Photograph — minesolart

With each passing day, Morocco continues to affirm its commitment towards securing a brighter future. If any doubts lingered before now, they’ll surely be quieted by the ongoing heroics of students from Rabat’s National School of Mineral Industry, who are preparing to debut a solar-powered vehicle designed for competitive team racing.

Eleadora, or “the gift of the Sun” was unveiled by the students at the campus in Rabat, where they announced their intention to enter the vehicle into the Bridgestone World Solar Challenge, holding in Australia this October. The Bridgestone World Solar Challenge is a premier showcase destination for innovations in solar-powered transportation, with participants mostly drawn from universities and corporations.

After attending the Moroccan Solar Race Challenge and the Somabay Egyptian Solar Challenge with two initial prototypes named Fennec and Eleadora1 in 2017, the 16-member team had generated buzz. It also received some support from patrons like BMCE Bank of Africa, among others, funding which allowed the team to spend over a year making conclusive model improvement work on Eleadora 2. All of which has now culminated in this announcement that they are ready to take their newest model for a ride on the biggest of solar stages, effectively becoming Morocco’s first appearance at the global meet in Australia.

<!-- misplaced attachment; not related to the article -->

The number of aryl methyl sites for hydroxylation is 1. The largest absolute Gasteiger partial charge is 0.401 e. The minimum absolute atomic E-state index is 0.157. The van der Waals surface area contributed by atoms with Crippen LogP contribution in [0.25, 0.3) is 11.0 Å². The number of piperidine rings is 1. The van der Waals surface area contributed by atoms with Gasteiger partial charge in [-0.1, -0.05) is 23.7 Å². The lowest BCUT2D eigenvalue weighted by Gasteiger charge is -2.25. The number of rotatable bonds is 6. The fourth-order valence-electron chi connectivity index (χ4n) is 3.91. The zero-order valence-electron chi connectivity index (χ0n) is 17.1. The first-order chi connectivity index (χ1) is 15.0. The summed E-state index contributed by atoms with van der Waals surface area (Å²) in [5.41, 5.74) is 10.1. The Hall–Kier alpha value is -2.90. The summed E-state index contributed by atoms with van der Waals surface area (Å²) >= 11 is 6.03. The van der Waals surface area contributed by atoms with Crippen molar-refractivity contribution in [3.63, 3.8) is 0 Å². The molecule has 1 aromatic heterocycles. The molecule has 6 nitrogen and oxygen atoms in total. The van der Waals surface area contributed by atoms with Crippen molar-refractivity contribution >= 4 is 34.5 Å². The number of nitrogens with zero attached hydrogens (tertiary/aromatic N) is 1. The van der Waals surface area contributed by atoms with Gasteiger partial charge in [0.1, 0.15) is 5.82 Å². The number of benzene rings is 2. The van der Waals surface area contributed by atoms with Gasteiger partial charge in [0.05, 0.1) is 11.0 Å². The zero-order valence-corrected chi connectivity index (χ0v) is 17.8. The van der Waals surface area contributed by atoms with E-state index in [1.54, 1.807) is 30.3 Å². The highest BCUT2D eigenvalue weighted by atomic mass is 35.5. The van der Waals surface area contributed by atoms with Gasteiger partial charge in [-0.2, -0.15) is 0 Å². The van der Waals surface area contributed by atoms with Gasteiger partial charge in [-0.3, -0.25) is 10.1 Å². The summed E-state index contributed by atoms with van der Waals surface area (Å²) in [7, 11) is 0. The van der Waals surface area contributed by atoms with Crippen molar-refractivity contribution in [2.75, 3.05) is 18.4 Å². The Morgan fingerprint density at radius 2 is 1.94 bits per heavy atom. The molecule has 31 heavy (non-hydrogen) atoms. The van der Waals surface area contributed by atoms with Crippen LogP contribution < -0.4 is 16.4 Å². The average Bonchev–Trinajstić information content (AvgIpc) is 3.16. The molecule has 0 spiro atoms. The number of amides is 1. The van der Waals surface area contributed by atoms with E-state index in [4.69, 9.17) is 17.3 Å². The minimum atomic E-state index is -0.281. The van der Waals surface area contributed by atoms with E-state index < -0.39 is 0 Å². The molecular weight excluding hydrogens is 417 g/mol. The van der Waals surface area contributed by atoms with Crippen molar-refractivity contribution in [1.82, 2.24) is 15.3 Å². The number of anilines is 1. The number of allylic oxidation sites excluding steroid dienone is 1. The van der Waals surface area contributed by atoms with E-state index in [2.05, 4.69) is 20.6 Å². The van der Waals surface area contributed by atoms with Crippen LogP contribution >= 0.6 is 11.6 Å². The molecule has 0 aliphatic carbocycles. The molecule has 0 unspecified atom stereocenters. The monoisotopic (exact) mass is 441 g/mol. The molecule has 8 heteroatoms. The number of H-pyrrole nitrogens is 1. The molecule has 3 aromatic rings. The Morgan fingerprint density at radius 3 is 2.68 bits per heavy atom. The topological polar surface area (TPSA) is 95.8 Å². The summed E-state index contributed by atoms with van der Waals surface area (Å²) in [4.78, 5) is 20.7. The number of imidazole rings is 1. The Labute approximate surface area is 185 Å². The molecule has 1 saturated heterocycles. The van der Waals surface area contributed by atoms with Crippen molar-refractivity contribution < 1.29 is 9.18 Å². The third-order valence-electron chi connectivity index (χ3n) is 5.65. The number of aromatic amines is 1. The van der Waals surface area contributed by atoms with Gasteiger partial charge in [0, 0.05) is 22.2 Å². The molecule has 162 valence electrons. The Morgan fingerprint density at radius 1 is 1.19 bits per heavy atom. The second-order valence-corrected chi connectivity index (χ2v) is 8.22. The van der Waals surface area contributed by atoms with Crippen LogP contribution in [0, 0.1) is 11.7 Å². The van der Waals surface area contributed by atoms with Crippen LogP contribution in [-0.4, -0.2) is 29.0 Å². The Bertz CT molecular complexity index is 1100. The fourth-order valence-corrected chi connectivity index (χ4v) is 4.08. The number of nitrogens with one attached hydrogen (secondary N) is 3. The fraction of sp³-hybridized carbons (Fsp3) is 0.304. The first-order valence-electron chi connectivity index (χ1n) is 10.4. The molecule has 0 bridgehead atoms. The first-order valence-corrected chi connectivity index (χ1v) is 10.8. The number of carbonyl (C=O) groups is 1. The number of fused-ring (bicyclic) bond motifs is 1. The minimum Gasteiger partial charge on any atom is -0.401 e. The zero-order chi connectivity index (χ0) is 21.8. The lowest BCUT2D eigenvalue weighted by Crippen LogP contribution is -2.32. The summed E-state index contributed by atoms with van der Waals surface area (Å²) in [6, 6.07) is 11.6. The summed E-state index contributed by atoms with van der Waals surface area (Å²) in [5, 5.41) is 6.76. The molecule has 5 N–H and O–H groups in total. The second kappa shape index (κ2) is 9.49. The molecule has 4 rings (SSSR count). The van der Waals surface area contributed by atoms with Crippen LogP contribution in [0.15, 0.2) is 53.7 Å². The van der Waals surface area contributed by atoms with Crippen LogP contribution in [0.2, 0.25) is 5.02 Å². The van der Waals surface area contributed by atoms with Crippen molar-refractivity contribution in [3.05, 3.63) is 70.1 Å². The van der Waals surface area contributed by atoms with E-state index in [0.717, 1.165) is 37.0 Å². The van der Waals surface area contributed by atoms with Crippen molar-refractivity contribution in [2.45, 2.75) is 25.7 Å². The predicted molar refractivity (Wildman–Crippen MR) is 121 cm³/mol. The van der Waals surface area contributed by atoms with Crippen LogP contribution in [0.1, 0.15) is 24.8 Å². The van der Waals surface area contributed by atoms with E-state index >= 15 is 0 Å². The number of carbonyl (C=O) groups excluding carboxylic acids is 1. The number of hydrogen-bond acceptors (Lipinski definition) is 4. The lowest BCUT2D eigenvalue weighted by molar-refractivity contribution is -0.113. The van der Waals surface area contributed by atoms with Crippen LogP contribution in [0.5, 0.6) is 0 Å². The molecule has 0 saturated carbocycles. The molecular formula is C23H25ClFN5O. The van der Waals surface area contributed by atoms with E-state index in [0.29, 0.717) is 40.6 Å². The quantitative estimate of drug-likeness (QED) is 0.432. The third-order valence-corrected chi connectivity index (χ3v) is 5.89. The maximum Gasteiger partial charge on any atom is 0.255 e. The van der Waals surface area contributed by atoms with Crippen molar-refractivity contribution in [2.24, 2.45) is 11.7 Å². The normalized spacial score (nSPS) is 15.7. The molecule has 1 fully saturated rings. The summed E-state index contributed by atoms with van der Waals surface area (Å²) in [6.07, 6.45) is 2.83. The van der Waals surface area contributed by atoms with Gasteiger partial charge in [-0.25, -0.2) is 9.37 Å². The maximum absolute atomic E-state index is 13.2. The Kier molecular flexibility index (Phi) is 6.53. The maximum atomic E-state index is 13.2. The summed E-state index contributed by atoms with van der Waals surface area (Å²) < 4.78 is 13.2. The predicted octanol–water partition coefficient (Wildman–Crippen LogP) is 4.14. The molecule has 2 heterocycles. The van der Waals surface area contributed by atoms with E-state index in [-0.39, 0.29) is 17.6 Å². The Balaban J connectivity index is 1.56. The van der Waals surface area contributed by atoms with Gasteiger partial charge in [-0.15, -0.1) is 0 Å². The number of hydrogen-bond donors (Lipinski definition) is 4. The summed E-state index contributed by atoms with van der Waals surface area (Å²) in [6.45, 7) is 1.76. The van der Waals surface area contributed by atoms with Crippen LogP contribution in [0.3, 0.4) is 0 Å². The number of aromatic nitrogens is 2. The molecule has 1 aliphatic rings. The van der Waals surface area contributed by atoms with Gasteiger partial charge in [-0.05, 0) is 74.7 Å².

Renewable energy sources are a sweet and familiar subject for Moroccans. Not only are they building Africa’s tallest wind tower, but they are also building the continent’s largest seawater desalination station. Morocco already uses a solar-powered Solar E Cycle in waste collection. Talk about living in the future.

Moroccans home and abroad will be expectant of a victorious outing for the ingenious students when they go to compete in Australia. Only last month, a group of Moroccan inventors from the Moroccan School of Engineering won big at the Silicon Valley International Invention Exhibition. They took home three silver medals and six awards competing against 400 exhibitors from 25 nations who exhibited some 600 inventions.

By Caleb Ajinomoh


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